So, the next pressure point is the ability to convert cows to cash. There are three things one can do with a cow: keep it in a herd, for stud or for milk; sell it in a market; or sell it to a slaughterhouse.  The second and third options provide for points of intervention, if one can actually identify the cows.  Now, branding is commonly used, but given the fact that cows are also sold, brands are not infallible.  This is where technology comes in.  An experiment has already been run in Botswana, which showed a massive reduction in cattle raiding through implanting RFID tags into cows and registering the owners.  The slaughterhouses and markets verify ownership of the cattle before they’re accepted.  Law enforcement personnel also have portable readers to identify cattle when dealing with cases of suspected raiding.  I heard about this previous experiment in talking with the director of Vets Without Borders or VSF, the vet version of Doctors Without Borders, in Moroto.  While originally designed to assist in tracking and auditing to make beef export to the EU easier, the experiment has had unintended consequences, as so often occurs.

What does this system require?  Each head of cattle in the country would need a unique RFID tag, placed in a tamper-proof location.  Each slaughterhouse, of which there are only a small number in Uganda at the moment, would need devices that could read the tag and retrieve the registered owner of the animal, and the ability to mark the animal as deceased.  Each market would need similar equipment, as well as the ability to transfer ownership after sale.  The owners would need some way to prove they’re the person in the registry.  Law enforcement personnel would need devices similar to those used by the markets and the slaughterhouses.  Vets Without Borders  is trying to get funding for a project like this in Uganda to help reduce cattle raiding.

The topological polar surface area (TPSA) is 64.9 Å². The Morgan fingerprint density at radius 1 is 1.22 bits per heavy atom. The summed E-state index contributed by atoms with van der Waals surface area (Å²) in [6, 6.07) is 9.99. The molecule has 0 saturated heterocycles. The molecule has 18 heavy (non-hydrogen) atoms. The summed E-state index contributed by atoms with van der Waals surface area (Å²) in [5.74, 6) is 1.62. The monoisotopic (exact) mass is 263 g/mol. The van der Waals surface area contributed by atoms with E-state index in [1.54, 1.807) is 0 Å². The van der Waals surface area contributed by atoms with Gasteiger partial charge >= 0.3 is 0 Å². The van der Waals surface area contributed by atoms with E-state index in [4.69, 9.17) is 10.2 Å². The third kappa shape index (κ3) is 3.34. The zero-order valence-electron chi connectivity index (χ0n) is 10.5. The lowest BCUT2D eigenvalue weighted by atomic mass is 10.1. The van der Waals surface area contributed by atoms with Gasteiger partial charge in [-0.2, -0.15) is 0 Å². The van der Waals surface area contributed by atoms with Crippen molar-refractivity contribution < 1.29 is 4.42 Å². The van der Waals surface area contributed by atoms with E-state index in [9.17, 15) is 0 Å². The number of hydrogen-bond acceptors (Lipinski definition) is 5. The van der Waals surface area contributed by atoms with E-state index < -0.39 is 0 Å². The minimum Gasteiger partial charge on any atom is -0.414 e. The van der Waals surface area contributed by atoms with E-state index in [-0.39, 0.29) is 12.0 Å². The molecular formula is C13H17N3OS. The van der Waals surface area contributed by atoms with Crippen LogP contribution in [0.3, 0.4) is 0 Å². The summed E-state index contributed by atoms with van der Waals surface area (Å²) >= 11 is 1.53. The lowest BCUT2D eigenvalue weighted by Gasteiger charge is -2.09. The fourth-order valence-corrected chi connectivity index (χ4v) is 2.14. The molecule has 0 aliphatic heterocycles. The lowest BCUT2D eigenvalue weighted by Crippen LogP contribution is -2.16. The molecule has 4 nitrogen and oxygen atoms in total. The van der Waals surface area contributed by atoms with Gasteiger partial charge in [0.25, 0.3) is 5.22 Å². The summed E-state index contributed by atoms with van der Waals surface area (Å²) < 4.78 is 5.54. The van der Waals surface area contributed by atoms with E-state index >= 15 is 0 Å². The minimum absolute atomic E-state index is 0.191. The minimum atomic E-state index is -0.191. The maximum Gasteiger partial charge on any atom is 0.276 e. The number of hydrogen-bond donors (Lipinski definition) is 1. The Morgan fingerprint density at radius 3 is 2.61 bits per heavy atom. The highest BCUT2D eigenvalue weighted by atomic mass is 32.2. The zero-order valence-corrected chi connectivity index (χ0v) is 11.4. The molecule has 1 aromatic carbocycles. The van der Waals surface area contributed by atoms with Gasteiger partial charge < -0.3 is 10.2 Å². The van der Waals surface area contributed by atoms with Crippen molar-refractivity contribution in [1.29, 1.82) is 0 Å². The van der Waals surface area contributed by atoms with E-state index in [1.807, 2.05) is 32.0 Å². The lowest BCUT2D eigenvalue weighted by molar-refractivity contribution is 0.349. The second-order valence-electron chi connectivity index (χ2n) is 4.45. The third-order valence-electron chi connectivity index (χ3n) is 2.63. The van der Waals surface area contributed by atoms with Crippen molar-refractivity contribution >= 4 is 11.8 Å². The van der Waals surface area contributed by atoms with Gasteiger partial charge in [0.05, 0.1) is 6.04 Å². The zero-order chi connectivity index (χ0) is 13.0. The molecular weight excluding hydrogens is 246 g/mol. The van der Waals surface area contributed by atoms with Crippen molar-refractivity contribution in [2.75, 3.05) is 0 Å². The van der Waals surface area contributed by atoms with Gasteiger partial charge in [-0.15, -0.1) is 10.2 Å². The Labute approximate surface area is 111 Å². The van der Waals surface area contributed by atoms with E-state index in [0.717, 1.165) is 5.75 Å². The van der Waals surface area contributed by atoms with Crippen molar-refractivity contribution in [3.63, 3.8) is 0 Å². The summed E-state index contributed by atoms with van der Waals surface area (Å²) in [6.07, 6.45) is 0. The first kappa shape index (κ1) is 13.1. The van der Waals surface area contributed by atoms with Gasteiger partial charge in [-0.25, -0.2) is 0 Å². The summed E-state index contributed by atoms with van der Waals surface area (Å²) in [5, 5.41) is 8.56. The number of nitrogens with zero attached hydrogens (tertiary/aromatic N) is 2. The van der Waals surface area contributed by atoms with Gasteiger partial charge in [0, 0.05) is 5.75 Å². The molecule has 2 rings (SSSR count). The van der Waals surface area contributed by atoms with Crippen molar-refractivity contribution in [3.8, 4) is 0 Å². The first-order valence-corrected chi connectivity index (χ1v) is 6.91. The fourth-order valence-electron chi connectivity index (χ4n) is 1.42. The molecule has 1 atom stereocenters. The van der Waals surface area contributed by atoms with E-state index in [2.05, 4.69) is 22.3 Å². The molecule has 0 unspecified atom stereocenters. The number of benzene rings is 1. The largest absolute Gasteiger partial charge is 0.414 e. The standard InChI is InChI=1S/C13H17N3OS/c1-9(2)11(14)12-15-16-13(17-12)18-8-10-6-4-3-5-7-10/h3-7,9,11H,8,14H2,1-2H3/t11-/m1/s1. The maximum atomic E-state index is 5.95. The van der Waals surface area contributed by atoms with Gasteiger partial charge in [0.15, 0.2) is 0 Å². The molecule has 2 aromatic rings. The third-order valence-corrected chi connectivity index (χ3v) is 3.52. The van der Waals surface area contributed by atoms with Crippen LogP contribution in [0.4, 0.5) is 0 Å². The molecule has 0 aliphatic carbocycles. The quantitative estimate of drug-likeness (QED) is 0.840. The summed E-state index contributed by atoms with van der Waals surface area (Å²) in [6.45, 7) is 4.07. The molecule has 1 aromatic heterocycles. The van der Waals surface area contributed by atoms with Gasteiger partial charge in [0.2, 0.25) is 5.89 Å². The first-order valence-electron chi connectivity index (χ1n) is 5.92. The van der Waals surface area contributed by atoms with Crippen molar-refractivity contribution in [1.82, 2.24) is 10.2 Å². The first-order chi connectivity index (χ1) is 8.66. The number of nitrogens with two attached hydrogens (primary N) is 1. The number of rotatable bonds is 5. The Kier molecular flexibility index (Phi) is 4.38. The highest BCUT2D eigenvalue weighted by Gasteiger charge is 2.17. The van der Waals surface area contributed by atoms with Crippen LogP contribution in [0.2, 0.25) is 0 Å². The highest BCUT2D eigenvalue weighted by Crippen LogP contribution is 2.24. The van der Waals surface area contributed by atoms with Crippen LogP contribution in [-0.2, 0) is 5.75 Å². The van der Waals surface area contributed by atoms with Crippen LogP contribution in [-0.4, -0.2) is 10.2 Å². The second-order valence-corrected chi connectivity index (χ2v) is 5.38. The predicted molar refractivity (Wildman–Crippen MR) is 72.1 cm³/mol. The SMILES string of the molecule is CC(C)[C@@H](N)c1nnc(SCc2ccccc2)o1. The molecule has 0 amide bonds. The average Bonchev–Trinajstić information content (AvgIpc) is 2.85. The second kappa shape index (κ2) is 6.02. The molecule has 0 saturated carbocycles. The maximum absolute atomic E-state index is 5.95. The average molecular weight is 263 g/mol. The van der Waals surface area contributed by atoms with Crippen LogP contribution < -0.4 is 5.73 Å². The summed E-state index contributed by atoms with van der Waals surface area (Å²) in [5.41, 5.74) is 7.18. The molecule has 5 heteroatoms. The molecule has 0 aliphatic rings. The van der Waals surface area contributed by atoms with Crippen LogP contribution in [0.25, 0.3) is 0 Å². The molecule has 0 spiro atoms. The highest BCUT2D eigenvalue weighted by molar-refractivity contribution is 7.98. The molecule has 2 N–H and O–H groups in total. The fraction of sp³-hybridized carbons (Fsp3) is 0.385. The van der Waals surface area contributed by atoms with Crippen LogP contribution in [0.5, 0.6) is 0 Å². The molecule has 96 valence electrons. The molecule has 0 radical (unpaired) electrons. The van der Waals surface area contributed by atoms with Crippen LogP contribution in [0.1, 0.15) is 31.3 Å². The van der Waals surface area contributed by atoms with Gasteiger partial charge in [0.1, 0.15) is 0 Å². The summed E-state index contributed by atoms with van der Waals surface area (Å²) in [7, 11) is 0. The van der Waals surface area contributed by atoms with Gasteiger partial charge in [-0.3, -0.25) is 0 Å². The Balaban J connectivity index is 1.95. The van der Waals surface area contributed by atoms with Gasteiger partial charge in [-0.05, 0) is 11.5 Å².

Efforts in Kenya, primarily relying on significantly increased and focused enforcement along with technology, have resulted in a marked decrease in cattle raiding there as well.  Unfortunately, the situation degrades quickly when attention is moved elsewhere.

From a technology perspective, likely the most complicated part is figuring out the design of the RFID tag to make it easy and safe to insert, hard to corrupt, and able to survive in the part of the cow’s anatomy for which it is destined.  The rest of the application is relatively straightforward.  A social issue might surround how an owner proves he’s the person listed in the register, as to my knowledge there is no recognized ID system yet in place in Karamoja in practice.

One of my first questions after hearing about this is the economic impact from reducing the raiding.  If the economy currently “works” with cattle raiding, the economy needs a way for the reduction of cattle raiding to be sustainable.  Two things immediately spring to mind as a way for the economy to compensate for the lack of cattle raiding.  The first concerns the spare capacity for keeping cattle in Karamoja.  The current herd sizes are quite small compared to what is feasible. Thus, individual herders could significantly increase their herd size, thus improving their economic prospects and providing growth for the overall economy.  The second source of economic potential is simply in the increase in trade activity and more sensible resource usage that can return once the situation becomes more stable and secure.  The economy, and the livelihoods of the individuals in this region, are held hostage to the security situation.  Economic development can occur if the area can be made stable.

More broadly, increased trade allows for economic diversification, which might help make the region less dependent on cattle as a whole and more tolerant of issues such as drought.  Drought conditions over the last 4 years have simply increased the pressure on the natural resources and the people in this region.

Cattle raiding won’t just stop.  The individuals participating in this activity need a viable alternative and structures to increase the barriers to raiding.  There are examples of ways this can work.  Hopefully, VSF gets their grant to try it.  Technology to the rescue, perhaps, even if it does come in the form of an RFID tag in a cow’s stomach.